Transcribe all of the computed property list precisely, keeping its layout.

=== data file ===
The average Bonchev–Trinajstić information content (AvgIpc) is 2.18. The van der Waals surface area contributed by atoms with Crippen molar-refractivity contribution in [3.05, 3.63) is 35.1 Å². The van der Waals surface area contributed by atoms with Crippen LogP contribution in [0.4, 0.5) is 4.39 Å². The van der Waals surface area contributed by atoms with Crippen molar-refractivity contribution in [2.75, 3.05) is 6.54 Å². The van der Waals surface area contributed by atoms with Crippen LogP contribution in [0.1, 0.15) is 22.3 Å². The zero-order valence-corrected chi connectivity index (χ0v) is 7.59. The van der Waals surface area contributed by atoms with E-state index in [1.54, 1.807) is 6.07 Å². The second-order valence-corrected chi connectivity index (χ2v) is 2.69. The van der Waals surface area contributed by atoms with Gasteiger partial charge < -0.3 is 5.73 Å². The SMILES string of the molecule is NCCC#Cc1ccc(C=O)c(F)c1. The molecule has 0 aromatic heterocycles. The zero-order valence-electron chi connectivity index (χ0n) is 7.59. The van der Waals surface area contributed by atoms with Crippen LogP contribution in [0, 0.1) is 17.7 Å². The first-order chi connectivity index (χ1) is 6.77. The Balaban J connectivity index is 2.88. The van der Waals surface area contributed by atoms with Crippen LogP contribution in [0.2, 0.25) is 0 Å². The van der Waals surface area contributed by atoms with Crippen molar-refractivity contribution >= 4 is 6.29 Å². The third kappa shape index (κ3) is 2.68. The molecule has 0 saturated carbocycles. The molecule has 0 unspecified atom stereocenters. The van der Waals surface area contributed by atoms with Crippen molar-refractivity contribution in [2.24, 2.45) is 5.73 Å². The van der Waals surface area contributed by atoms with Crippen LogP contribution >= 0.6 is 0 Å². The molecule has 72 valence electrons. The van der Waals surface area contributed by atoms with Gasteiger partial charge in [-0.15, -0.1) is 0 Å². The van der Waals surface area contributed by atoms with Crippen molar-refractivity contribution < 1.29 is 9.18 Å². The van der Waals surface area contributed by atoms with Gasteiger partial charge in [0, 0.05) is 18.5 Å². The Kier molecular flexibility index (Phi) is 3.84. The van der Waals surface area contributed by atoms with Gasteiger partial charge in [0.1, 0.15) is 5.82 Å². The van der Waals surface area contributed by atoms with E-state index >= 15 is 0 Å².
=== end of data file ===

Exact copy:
The average Bonchev–Trinajstić information content (AvgIpc) is 2.18. The van der Waals surface area contributed by atoms with Crippen molar-refractivity contribution in [3.05, 3.63) is 35.1 Å². The van der Waals surface area contributed by atoms with Crippen LogP contribution in [0.4, 0.5) is 4.39 Å². The van der Waals surface area contributed by atoms with Crippen molar-refractivity contribution in [2.75, 3.05) is 6.54 Å². The van der Waals surface area contributed by atoms with Crippen LogP contribution in [0.1, 0.15) is 22.3 Å². The zero-order valence-corrected chi connectivity index (χ0v) is 7.59. The van der Waals surface area contributed by atoms with E-state index in [1.54, 1.807) is 6.07 Å². The second-order valence-corrected chi connectivity index (χ2v) is 2.69. The van der Waals surface area contributed by atoms with Gasteiger partial charge < -0.3 is 5.73 Å². The SMILES string of the molecule is NCCC#Cc1ccc(C=O)c(F)c1. The molecule has 0 aromatic heterocycles. The zero-order valence-electron chi connectivity index (χ0n) is 7.59. The van der Waals surface area contributed by atoms with Crippen LogP contribution in [0, 0.1) is 17.7 Å². The first-order chi connectivity index (χ1) is 6.77. The Balaban J connectivity index is 2.88. The van der Waals surface area contributed by atoms with Crippen LogP contribution in [0.2, 0.25) is 0 Å². The van der Waals surface area contributed by atoms with Crippen molar-refractivity contribution >= 4 is 6.29 Å². The third kappa shape index (κ3) is 2.68. The molecule has 0 saturated carbocycles. The molecule has 0 unspecified atom stereocenters. The van der Waals surface area contributed by atoms with Crippen molar-refractivity contribution in [2.24, 2.45) is 5.73 Å². The van der Waals surface area contributed by atoms with Crippen LogP contribution >= 0.6 is 0 Å². The molecule has 72 valence electrons. The van der Waals surface area contributed by atoms with Gasteiger partial charge in [-0.15, -0.1) is 0 Å². The van der Waals surface area contributed by atoms with Crippen molar-refractivity contribution < 1.29 is 9.18 Å². The van der Waals surface area contributed by atoms with Gasteiger partial charge in [0, 0.05) is 18.5 Å². The Kier molecular flexibility index (Phi) is 3.84. The van der Waals surface area contributed by atoms with Gasteiger partial charge in [0.1, 0.15) is 5.82 Å². The van der Waals surface area contributed by atoms with E-state index >= 15 is 0 Å².